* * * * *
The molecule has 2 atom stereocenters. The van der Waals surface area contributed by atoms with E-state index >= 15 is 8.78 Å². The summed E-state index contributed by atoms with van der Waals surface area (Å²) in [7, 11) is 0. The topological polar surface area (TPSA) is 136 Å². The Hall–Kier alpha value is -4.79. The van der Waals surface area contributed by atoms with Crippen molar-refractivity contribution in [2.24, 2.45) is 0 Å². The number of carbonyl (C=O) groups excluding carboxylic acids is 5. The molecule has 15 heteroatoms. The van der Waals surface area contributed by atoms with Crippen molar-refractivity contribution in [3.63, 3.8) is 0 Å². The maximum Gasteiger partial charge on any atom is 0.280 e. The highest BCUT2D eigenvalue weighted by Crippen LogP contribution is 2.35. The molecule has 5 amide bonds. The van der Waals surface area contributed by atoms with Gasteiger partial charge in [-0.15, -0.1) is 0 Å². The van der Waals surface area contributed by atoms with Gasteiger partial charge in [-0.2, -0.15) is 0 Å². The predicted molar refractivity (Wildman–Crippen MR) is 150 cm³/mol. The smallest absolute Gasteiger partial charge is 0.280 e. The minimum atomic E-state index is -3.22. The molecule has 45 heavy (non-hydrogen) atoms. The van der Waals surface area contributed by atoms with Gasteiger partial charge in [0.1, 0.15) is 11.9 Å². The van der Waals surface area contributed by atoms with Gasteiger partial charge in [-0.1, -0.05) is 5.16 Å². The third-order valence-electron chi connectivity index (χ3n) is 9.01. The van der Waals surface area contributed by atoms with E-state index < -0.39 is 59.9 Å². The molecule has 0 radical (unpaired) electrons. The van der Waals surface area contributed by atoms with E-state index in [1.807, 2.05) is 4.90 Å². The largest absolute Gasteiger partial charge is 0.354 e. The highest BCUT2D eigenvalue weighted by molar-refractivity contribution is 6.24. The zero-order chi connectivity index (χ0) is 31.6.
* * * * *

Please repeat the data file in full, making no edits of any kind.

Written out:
The molecule has 2 atom stereocenters. The van der Waals surface area contributed by atoms with E-state index >= 15 is 8.78 Å². The summed E-state index contributed by atoms with van der Waals surface area (Å²) in [7, 11) is 0. The topological polar surface area (TPSA) is 136 Å². The Hall–Kier alpha value is -4.79. The van der Waals surface area contributed by atoms with Crippen molar-refractivity contribution in [2.24, 2.45) is 0 Å². The number of carbonyl (C=O) groups excluding carboxylic acids is 5. The molecule has 15 heteroatoms. The van der Waals surface area contributed by atoms with Crippen molar-refractivity contribution in [3.63, 3.8) is 0 Å². The maximum Gasteiger partial charge on any atom is 0.280 e. The highest BCUT2D eigenvalue weighted by Crippen LogP contribution is 2.35. The molecule has 5 amide bonds. The van der Waals surface area contributed by atoms with Gasteiger partial charge in [-0.15, -0.1) is 0 Å². The van der Waals surface area contributed by atoms with Gasteiger partial charge in [-0.2, -0.15) is 0 Å². The predicted molar refractivity (Wildman–Crippen MR) is 150 cm³/mol. The smallest absolute Gasteiger partial charge is 0.280 e. The minimum atomic E-state index is -3.22. The molecule has 45 heavy (non-hydrogen) atoms. The van der Waals surface area contributed by atoms with Gasteiger partial charge in [0.1, 0.15) is 11.9 Å². The van der Waals surface area contributed by atoms with Gasteiger partial charge in [-0.1, -0.05) is 5.16 Å². The third-order valence-electron chi connectivity index (χ3n) is 9.01. The van der Waals surface area contributed by atoms with E-state index < -0.39 is 59.9 Å². The molecule has 0 radical (unpaired) electrons. The van der Waals surface area contributed by atoms with E-state index in [1.807, 2.05) is 4.90 Å². The largest absolute Gasteiger partial charge is 0.354 e. The highest BCUT2D eigenvalue weighted by molar-refractivity contribution is 6.24. The zero-order chi connectivity index (χ0) is 31.6.